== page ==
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Experience Henrik Ibsen free at Cal Arts

A modern interpretation of Iben’s ‘John Gabriel Borkman’ opens March 9 at Cal Arts in Valencia

Posted: March 6, 2009 4:38 p.m.
Updated: March 6, 2009 2:28 p.m.
Frida Foldoi ,left, (Alexandra Kuskin) and John Gabriel Borkman (Evan Hyde) share a moment at the piano. Frida Foldoi ,left, (Alexandra Kuskin) and John Gabriel Borkman (Evan Hyde) share a moment at the piano.
Frida Foldoi ,left, (Alexandra Kuskin) and John Gabriel Borkman (Evan Hyde) share a moment at the piano.
How does a 19th century Norwegian play coincide with 21st century America?

In Henrik Ibsen's "John Gabriel Borkman," a family is crushed when the patriarch, a bank manager, illegally speculates with his customer's money. The repercussions are all too familiar.

"He lives the rest of his live focused on what could have been, while his wife, sister-in-law, and son each find their own ways of dealing with the scandal.

This play was chosen last spring, but with the market crash and the economy flipped upside down, it's really relatable right now," said Alida Anderson, second year California Institute of the Arts MFA student and "John Gabriel Borkman" assistant producer.

"At the same time, the story of generations breaking away from each other is a constant theme, it shows that it happens with every generation throughout history."

"John Gabriel Borkman" is recommended for ages 10 and older and will debut at the Cal Arts Walt Disney Modular Theater on March 9 and conclude on March 14. All shows start at 8 p.m. and are free to the public.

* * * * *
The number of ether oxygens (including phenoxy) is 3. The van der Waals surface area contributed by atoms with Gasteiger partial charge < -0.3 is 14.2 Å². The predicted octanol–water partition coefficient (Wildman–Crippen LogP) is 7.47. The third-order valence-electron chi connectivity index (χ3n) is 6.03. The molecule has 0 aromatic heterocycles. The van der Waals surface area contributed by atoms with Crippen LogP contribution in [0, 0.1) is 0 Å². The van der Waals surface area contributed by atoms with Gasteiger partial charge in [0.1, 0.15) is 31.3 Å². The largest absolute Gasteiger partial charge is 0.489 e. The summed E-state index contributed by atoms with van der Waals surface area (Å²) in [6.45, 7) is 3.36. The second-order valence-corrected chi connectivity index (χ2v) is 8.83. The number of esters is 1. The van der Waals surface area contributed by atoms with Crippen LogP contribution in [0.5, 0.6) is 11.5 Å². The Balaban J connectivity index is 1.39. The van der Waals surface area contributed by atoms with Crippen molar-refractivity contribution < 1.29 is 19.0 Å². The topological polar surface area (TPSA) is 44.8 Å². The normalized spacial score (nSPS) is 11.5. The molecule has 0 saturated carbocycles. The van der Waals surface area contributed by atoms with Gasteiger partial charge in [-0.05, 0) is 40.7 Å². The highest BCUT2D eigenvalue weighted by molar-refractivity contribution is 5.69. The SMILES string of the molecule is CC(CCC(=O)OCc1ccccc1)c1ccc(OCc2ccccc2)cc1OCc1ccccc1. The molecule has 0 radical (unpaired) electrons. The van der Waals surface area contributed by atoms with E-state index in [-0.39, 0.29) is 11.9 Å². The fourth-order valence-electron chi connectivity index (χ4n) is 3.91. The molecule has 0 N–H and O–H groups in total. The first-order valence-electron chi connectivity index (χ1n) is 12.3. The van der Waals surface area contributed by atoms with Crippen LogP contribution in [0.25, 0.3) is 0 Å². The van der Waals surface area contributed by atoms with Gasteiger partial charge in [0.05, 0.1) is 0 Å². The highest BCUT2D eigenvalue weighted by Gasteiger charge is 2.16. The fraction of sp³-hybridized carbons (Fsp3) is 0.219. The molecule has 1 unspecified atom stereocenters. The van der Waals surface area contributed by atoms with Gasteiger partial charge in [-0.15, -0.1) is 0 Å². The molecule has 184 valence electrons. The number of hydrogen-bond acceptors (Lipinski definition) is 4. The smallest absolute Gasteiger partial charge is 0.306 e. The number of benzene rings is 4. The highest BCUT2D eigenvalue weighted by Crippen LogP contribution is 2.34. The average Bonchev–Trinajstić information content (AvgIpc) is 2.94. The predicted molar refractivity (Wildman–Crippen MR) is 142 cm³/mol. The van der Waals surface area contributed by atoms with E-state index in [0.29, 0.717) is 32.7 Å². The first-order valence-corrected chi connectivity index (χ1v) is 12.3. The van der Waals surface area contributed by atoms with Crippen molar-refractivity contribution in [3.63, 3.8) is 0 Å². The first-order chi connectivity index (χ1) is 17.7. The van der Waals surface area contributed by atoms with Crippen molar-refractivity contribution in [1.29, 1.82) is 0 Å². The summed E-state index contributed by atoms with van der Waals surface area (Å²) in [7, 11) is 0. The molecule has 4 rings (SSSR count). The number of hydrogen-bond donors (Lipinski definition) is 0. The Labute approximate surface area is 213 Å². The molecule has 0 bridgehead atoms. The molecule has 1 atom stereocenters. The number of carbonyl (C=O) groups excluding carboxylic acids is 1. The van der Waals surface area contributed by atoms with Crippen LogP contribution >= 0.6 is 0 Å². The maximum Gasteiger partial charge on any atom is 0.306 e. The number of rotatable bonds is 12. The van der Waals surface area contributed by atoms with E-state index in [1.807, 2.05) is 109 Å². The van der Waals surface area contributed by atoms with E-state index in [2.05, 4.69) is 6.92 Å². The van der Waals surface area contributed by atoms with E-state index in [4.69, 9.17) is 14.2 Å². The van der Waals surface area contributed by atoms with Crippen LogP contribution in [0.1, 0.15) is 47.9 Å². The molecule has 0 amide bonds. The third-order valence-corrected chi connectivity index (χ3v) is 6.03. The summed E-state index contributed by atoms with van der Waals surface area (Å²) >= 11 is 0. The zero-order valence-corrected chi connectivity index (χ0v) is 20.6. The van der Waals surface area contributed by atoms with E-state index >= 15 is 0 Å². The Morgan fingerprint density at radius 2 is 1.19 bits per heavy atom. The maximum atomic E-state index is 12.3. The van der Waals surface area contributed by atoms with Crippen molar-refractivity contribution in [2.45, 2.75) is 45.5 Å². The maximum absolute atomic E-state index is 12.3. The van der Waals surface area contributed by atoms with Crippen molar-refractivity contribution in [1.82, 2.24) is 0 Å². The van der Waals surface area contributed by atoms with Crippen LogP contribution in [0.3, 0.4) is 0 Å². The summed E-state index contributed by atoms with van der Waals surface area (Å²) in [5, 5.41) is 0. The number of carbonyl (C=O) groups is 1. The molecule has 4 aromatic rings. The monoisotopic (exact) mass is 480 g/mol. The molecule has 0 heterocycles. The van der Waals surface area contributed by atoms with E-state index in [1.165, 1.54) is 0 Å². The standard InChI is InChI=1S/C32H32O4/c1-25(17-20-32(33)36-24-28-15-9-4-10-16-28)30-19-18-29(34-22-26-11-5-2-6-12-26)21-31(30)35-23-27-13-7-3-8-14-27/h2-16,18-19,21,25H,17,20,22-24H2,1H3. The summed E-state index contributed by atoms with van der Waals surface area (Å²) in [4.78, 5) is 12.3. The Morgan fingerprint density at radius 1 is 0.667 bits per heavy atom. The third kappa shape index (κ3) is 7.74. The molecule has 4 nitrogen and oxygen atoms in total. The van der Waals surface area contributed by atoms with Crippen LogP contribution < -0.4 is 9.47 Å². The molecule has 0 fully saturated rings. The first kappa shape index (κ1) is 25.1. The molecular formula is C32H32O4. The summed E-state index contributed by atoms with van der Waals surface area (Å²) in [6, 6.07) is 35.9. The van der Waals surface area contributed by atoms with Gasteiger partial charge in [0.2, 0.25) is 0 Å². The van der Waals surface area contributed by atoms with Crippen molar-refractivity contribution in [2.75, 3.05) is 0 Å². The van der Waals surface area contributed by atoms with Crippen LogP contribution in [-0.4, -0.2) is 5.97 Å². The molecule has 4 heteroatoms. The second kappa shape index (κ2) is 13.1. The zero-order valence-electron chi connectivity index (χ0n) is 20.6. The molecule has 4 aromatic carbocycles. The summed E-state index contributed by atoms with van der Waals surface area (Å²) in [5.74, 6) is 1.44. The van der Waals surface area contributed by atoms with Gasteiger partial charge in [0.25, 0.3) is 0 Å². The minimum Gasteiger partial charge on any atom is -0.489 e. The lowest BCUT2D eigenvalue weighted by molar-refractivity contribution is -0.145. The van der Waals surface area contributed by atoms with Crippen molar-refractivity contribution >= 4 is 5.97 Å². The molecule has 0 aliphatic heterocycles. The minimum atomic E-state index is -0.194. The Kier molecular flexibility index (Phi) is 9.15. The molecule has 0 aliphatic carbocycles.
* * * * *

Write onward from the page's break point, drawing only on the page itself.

The production will be directed by Maureen Huskey of Los Angeles, a Princess Grace Honorarium Award recipient whose Cal Arts credits include "King Lear" and "Hoppla, We're Alive!"

A prolific playwright in the 19th century, Ibsen, a Norwegian, is often referred to as "the father of modern drama." Harsh realities permeated his works ranging from his first "Catiline" in 1850 to the oft-staged "A Doll's House" in 1879. "John Gabriel Borkman," written in 1896, was one of the playwright's last. Ibsen died in 1906 after a series of strokes; he is widely considered to be among Norway's greatest writers.

The Cal Arts interpretation of "John Gabriel Borkman" will include visuals that are "all about things crumbling and deconstructing, coming down hard" on the characters, according to Anderson. "The story's the same, but the presentation and symbolism will be quite different here than what you see in other productions," she said.

With the exception of Huskey, the production is an in-house Cal Arts theater program affair, with a cast and crew of twenty students, including set and costume designers, actors, and management. It's the second production Anderson, a co-curator of the student driven space, has helped bring to fruition; she produced Chekhov's "The Seagull" last year.

"This is very high-level student work, much higher than you'd see at high school or other community college productions. At Cal Arts, we focus on experimental or avant garde approaches to theater, so you'll see things that are quite out of the ordinary," Anderson said. "We want to make the community aware that Cal Arts is here and that our productions are a viable night out for theater lovers."

Henrik Ibsen's "John Gabriel Borkman," debuts at Cal Arts Walt Disney Modular Theater on March 9 and will run through March 14. Play starts at 8 p.m. and runs 2 ½ hours with one intermission. Admission is free; reservations can be made online at Cal Arts is located at 24700 McBean Parkway, Valencia. For more information, call (661) 255-1050.


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